Hospital Systems

Along with Municipal Public Health departments, hospital systems are at the frontlines of the vaccination campaign. As private entities, they must juggle a variety of reporting and operational needs that government organizations do not.

How will they integrate their systems with the broader vaccine campaign?

Hospital systems need to integrate with public agencies so that vaccination distribution can be coordinated effectively. This may involve either pulling in data that a county has aggregated to make decisions, or it may be reporting data back to the county.

How do hospitals do their role in quality assurance during the campaign?

Hospital systems are likely to be delivering a great deal of the vaccines, and they need to be vigilant that appointments are given to those who need them most. Like public health departments, hospitals should link screening tools to their vaccine appointment scheduling. With so much to juggle, hospitals are likely to face operational challenges when scheduling appointments. To make that scheduling easier, they should use software solutions that can link all the various inputs they need into one scheduling tool, thereby allowing patients to quickly schedule online while ensuring they meet all the criteria for a vaccine.

Businesses, Schools, and other Stakeholders

Businesses, school systems, and a variety of other stakeholders should also be aware of the operational challenges that the vaccine may present. These operational challenges can be made simple by having the correct software tools in place before complexity arises.

Facilities that are staffed will need to consider vaccination strategy.

Any type of facility that has employees will need to make decisions around social distancing and vaccinations. This may include offices, plants, workshops, or any other type of facility where a business may conduct its day-to-day business. A business may decide to track employee vaccination status and have only those who have been vaccinated return to certain facilities but may continue to enforce social distancing policies in others. To keep track of their policies and enforce them, businesses need to have robust systems in place.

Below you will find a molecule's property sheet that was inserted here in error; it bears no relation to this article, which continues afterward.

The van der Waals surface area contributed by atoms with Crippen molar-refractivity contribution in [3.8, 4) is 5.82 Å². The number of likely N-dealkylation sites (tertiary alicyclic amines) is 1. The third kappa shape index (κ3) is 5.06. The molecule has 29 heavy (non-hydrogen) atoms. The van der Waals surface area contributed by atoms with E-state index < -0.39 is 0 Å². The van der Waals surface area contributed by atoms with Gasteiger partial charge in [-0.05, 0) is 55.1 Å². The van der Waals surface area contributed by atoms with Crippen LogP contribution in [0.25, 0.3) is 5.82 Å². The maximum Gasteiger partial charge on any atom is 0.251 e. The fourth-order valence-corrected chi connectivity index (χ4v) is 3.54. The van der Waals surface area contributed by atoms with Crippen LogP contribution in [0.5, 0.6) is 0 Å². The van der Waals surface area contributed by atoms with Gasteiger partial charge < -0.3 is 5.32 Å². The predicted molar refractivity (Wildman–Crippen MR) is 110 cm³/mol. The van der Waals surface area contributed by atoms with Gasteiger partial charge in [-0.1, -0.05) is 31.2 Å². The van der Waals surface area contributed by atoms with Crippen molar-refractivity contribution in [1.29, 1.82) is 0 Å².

Customers present unique challenges for businesses.

Because customers visit irregularly when compared to normal employees or staff, they present different problems as businesses adjust to having them back. Should businesses screen based on vaccination status such as a “digital passport?” Airlines have talked about doing such a thing, but it may not be necessary for a theme park. Different choices mean different tracking needs, and as businesses adjust along a spectrum of choices, they should implement systems that have the flexibility to handle whichever choice they feel is best for them.

Conclusion

Building a system that can handle all an institution’s needs for the upcoming vaccination will be difficult for any organization without the requisite expertise in software.

Along with meeting all of the predicted operational needs, the system will likely need to be flexible to unforeseen challenges. With Innoculate, Luminare has developed a unique and one-of-a-kind product that we know can meet the challenges of your organization so you can be ready for the future. If interested in learning more, feel free to contact our team.

Sources: https://www.nytimes.com/2020/12/02/briefing/pfizer-vaccine-elliot-page-trump-children.html